The shortage of school bus drivers in Fairfax County is so severe that school officials say they will have to change the starting times at 31 schools this fall unless the hiring situation improves significantly, a decision that has upset many parents.
Classes would start later at 17 elementary schools, two middle schools and one alternative center, meaning that some elementary schools would open as late as 9:15 a.m. and release students at 3:50 p.m. Nine elementary and two middle schools would get earlier start times.
Parents at schools being put on a later schedule are especially concerned about the plan, saying that their children will get home too late in the afternoon to do their homework or get to after-school activities. Parents who wait for their children's morning buses to arrive before they leave for their jobs are worried that the later starting times will cause them to be late to work.
But school officials say that given the shortage of bus drivers, their only option is to make school schedules more staggered so that the same drivers will have time to make more runs.
In Fairfax, as in many other Washington area school districts, the region's strong economy and low unemployment rate have made it hard to find workers who will take the seasonal, part-time jobs. Fairfax officials say they are short at least 100 drivers every day and expect to lose even more over the summer. They said it's possible that even more schools will have their schedules changed in the fall if summer hiring is slower than anticipated.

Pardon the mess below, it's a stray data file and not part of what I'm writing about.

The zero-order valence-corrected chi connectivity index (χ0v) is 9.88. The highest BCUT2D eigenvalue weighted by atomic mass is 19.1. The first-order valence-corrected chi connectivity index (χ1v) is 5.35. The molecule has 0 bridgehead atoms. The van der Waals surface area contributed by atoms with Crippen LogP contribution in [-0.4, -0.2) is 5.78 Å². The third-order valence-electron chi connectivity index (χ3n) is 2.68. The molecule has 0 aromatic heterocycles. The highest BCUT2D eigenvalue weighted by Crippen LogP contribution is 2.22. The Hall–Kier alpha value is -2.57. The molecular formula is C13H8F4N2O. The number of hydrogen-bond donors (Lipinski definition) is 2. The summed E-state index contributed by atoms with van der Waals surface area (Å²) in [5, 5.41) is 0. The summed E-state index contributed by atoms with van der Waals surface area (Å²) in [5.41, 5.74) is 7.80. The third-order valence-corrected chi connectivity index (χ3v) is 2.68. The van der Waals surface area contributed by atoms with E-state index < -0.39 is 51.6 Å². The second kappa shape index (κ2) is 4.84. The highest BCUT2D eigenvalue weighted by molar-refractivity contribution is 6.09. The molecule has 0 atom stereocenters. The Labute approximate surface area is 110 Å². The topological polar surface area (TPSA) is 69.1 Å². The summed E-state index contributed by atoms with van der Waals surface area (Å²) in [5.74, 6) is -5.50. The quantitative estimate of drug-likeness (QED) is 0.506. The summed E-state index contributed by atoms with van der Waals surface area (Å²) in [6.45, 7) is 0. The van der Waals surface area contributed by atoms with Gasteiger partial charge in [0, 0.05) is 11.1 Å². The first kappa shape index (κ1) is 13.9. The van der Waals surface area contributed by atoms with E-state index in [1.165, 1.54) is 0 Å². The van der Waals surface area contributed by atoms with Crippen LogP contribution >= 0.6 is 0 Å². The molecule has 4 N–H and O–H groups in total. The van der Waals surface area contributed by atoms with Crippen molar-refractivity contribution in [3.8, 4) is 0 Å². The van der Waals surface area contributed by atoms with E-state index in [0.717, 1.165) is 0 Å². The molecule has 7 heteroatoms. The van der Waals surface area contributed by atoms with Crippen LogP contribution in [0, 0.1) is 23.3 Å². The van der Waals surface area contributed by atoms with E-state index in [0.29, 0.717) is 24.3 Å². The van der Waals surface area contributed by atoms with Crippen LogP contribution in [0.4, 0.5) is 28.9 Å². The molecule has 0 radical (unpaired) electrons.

"This is not a situation we want to be in, but we have no choice," Superintendent Daniel A. Domenech said. "This is not even the worst-case scenario."
Officials in other area districts said their driver shortages so far have not forced them to consider changes in school schedules.
Fairfax officials said they decided which schools would get changes in bell times based on how they fit into the entire network of bus routes for elementary, middle and high schools. The biggest change would be at Hybla Valley Elementary, where classes would start at 9:10 a.m. instead of 8:10 a.m.
"It is very hard for parents who work," said Misbah Javaid, who will have a first-grader and a fourth-grader at Hybla Valley in the fall. "There will be a lot of children who will have to stay home unsupervised for an hour. . . . I have seen some children standing out on the street near the school as early as 7 a.m."
At Westbriar Elementary, parents had lobbied for an earlier start time. Instead, school officials plan to move back the first bell from 9:05 to 9:15 a.m.
"This is totally unacceptable. There has got to be a better way to deal with this problem," said Darcy Diggs, president of the Westbriar Elementary PTA.
Diggs lives about four miles from the Vienna school. As it is, she said, the bus often doesn't drop off her children until 4:30 p.m.
The starting salary for Fairfax school bus drivers is $10.80 an hour. The district recently began offering $500 signing bonuses and cash incentives for employees who recruit new drivers. But the bodies just aren't out there, school officials said.
Fairfax recently tried to recruit drivers in Winchester, Va. "We talked to all of three people," Domenech said. "All we got was a lot of ill will from that school system, which is having a tough time recruiting, too."
The district also asked McDonald's Corp., one of its business partners, if it would run ads for school bus drivers on its tray covers. The fast-food chain declined to help, saying it is having a hard enough time filling its own openings, school officials said.
Staff writer Jay Mathews contributed to this report.